In June 1980, Charise Kamps was raped and murdered. Plaintiff Ralph Armstrong, plaintiff’s brother Stephen Armstrong and plaintiff’s fiancée Jane May all spent time with Kamps the day she died. May found Kamps’s body in Kamps’s apartment in Madison, Wisconsin, on June 24, 1980, around 12:40 p.m.

         B. Plaintiff’s Discussions with the Police

         On June 24, 1980, around 2:00 p.m., plaintiff went to the police station, where he was questioned by detectives. Plaintiff waived his Fifth Amendment rights and voluntarily gave statements to the police. Plaintiff told detectives that Kamps had been looking for cocaine, but that he had not used cocaine with Kamps the night that she was murdered. (Later, police received a report that Kamps had been murdered in the context of a drug deal.) In addition, he consented to the search of his person, car and apartment.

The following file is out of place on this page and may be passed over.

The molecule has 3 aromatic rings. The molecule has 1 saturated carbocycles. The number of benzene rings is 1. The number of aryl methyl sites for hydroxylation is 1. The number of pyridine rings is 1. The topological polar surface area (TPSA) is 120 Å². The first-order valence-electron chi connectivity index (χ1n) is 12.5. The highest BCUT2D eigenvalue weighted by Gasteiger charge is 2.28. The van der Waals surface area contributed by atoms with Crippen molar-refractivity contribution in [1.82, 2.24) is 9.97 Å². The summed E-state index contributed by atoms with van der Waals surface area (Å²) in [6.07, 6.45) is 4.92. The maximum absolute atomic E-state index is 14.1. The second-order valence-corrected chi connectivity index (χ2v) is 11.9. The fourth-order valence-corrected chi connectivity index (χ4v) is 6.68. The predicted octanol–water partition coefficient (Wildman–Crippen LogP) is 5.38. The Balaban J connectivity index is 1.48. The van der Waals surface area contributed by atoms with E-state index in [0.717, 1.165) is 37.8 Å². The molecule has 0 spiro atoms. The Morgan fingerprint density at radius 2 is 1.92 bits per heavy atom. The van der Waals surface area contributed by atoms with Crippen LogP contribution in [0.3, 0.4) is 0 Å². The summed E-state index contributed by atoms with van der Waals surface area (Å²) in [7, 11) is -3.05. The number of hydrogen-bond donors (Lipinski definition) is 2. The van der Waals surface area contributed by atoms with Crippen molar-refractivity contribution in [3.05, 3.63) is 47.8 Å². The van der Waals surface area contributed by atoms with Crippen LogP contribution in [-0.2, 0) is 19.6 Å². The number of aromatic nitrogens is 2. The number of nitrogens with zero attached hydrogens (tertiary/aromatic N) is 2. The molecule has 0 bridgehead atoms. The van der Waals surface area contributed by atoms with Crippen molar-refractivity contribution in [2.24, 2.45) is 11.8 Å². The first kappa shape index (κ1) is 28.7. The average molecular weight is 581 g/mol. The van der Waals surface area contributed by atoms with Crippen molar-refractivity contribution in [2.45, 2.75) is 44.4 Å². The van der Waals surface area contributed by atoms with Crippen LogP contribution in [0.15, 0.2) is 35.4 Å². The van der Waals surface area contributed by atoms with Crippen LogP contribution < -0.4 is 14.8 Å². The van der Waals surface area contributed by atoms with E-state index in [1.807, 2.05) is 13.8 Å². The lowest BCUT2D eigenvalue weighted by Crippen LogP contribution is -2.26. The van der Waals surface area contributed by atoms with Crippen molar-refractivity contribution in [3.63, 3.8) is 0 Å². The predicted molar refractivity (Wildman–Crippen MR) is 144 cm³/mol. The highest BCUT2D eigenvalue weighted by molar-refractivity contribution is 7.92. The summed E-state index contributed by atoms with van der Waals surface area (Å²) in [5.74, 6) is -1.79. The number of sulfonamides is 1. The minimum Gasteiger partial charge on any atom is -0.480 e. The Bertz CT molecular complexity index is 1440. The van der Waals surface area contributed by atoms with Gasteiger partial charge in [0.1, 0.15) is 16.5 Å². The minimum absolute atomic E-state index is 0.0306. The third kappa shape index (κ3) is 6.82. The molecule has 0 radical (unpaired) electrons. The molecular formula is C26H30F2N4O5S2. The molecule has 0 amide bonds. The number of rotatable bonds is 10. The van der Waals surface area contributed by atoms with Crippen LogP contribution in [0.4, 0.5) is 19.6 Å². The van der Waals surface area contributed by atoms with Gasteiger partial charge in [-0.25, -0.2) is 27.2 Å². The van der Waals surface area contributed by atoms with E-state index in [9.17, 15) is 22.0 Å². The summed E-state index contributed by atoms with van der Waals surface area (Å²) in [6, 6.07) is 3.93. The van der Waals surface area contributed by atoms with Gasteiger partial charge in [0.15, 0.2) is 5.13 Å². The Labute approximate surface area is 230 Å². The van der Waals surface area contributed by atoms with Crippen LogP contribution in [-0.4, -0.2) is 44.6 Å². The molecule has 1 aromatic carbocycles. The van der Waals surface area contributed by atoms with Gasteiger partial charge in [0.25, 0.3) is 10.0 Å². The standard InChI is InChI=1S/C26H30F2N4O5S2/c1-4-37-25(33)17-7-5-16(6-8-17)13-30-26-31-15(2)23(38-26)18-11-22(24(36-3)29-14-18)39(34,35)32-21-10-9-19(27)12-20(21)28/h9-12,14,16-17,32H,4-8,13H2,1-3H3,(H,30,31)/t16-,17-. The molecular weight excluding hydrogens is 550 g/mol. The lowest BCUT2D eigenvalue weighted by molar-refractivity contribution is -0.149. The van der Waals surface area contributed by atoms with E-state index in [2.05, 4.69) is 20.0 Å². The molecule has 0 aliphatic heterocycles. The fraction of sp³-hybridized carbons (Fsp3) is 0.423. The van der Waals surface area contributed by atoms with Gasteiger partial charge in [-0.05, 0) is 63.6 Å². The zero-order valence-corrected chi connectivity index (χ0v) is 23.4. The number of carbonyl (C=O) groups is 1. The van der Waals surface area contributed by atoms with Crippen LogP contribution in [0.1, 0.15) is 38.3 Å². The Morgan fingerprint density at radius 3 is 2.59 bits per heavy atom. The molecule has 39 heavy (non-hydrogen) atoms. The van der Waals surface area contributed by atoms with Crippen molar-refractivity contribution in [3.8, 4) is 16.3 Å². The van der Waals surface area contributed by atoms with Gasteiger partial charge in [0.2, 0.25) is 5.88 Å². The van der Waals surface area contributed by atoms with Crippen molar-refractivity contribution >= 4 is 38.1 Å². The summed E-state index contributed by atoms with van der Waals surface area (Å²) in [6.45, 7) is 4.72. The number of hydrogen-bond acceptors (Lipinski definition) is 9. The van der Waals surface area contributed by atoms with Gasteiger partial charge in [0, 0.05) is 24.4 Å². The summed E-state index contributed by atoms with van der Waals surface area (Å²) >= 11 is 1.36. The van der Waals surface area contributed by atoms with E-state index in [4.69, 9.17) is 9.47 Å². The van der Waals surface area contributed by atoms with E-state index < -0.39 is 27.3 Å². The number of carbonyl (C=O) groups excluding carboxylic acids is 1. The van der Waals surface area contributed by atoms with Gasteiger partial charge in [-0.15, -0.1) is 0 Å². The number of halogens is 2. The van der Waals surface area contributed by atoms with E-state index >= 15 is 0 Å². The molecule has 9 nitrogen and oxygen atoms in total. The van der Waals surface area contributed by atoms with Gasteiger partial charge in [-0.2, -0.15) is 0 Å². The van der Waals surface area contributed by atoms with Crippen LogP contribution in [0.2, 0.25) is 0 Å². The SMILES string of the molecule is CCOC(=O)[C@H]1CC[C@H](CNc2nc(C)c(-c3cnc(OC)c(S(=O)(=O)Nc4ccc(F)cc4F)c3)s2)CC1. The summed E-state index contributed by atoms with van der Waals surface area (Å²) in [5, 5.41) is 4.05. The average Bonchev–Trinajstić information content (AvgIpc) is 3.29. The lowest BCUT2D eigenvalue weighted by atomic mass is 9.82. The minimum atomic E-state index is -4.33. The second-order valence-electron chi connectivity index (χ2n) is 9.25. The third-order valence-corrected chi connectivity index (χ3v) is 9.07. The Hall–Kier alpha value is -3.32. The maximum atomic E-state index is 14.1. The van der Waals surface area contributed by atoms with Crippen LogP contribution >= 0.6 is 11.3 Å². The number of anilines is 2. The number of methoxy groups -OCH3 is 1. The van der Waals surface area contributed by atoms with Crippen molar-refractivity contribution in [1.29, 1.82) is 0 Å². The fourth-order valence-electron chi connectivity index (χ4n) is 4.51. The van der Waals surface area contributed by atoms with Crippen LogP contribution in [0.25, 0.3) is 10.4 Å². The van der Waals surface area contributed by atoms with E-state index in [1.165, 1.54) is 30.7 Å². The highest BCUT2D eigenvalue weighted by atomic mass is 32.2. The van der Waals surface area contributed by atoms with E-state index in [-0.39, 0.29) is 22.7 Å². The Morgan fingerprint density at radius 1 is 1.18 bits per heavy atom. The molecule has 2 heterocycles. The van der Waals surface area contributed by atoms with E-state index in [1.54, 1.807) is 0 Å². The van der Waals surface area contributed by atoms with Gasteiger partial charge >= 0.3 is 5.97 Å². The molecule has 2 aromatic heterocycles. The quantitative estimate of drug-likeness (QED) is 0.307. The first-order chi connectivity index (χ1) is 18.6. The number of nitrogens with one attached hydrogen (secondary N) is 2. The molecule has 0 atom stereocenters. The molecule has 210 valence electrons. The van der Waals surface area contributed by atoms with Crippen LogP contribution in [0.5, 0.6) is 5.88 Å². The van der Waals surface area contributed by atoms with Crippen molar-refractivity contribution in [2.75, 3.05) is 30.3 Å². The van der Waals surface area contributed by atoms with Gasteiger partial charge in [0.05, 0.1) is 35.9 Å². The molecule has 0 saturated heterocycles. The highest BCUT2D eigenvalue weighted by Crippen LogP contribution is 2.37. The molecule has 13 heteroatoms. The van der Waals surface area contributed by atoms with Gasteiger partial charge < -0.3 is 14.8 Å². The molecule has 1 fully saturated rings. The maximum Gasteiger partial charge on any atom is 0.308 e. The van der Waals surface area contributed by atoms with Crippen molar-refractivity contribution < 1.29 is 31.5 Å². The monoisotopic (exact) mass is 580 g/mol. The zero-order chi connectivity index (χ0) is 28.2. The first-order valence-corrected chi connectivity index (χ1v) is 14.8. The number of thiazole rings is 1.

C. Defendant Norsetter’s Assignment to the Case

         James Doyle (the district attorney at the time) assigned the Kamps case to defendant John Norsetter, who had been an assistant district attorney for two and a half years. Norsetter had prosecuted only one other murder case, a few months earlier. During his investigation of the case, Norsetter became convinced that plaintiff had murdered Kamps and he became resolved to “work vigorously to ensure that [plaintiff] was convicted.” Trans., April 1, 2009 hearing, dkt. #152 at 68. Once he was convinced, Norsetter would not change his mind regardless what the forensic tests might show. Id. at 94-95.